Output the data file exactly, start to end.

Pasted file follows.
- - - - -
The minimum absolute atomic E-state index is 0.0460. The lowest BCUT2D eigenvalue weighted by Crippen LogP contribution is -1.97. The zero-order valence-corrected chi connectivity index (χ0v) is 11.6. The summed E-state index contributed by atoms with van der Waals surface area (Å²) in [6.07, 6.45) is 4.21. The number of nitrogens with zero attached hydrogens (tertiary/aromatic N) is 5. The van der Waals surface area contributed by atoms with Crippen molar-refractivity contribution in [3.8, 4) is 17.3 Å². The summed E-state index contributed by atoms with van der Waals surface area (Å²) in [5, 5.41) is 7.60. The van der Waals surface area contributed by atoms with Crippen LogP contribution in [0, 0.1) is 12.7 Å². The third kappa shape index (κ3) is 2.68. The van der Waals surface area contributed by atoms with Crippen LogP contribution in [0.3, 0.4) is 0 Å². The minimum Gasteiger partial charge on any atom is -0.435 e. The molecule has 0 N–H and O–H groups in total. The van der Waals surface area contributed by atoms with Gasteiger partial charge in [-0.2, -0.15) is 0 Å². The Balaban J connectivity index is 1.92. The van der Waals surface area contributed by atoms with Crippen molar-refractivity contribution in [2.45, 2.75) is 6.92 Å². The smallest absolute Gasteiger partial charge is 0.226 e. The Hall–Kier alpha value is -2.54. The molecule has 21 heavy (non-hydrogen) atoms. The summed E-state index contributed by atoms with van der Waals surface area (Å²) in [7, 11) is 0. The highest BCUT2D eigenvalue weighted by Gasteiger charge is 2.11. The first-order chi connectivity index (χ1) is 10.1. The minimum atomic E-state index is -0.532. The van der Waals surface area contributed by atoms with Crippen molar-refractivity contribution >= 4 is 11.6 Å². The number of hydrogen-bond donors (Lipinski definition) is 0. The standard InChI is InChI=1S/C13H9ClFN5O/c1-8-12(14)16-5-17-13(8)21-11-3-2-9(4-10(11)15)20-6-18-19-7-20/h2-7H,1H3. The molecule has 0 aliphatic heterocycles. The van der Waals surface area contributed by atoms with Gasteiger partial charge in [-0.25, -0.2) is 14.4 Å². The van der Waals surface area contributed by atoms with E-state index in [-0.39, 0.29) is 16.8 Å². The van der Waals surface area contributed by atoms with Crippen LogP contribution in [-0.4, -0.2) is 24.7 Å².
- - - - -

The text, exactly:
The minimum absolute atomic E-state index is 0.0460. The lowest BCUT2D eigenvalue weighted by Crippen LogP contribution is -1.97. The zero-order valence-corrected chi connectivity index (χ0v) is 11.6. The summed E-state index contributed by atoms with van der Waals surface area (Å²) in [6.07, 6.45) is 4.21. The number of nitrogens with zero attached hydrogens (tertiary/aromatic N) is 5. The van der Waals surface area contributed by atoms with Crippen molar-refractivity contribution in [3.8, 4) is 17.3 Å². The summed E-state index contributed by atoms with van der Waals surface area (Å²) in [5, 5.41) is 7.60. The van der Waals surface area contributed by atoms with Crippen LogP contribution in [0, 0.1) is 12.7 Å². The third kappa shape index (κ3) is 2.68. The van der Waals surface area contributed by atoms with Crippen LogP contribution in [0.3, 0.4) is 0 Å². The minimum Gasteiger partial charge on any atom is -0.435 e. The molecule has 0 N–H and O–H groups in total. The van der Waals surface area contributed by atoms with Gasteiger partial charge in [-0.2, -0.15) is 0 Å². The Balaban J connectivity index is 1.92. The van der Waals surface area contributed by atoms with Crippen molar-refractivity contribution in [2.45, 2.75) is 6.92 Å². The smallest absolute Gasteiger partial charge is 0.226 e. The Hall–Kier alpha value is -2.54. The molecule has 21 heavy (non-hydrogen) atoms. The summed E-state index contributed by atoms with van der Waals surface area (Å²) in [7, 11) is 0. The highest BCUT2D eigenvalue weighted by Gasteiger charge is 2.11. The first-order chi connectivity index (χ1) is 10.1. The minimum atomic E-state index is -0.532. The van der Waals surface area contributed by atoms with Crippen molar-refractivity contribution >= 4 is 11.6 Å². The number of hydrogen-bond donors (Lipinski definition) is 0. The standard InChI is InChI=1S/C13H9ClFN5O/c1-8-12(14)16-5-17-13(8)21-11-3-2-9(4-10(11)15)20-6-18-19-7-20/h2-7H,1H3. The molecule has 0 aliphatic heterocycles. The van der Waals surface area contributed by atoms with Gasteiger partial charge in [-0.25, -0.2) is 14.4 Å². The van der Waals surface area contributed by atoms with E-state index in [-0.39, 0.29) is 16.8 Å². The van der Waals surface area contributed by atoms with Crippen LogP contribution in [-0.4, -0.2) is 24.7 Å².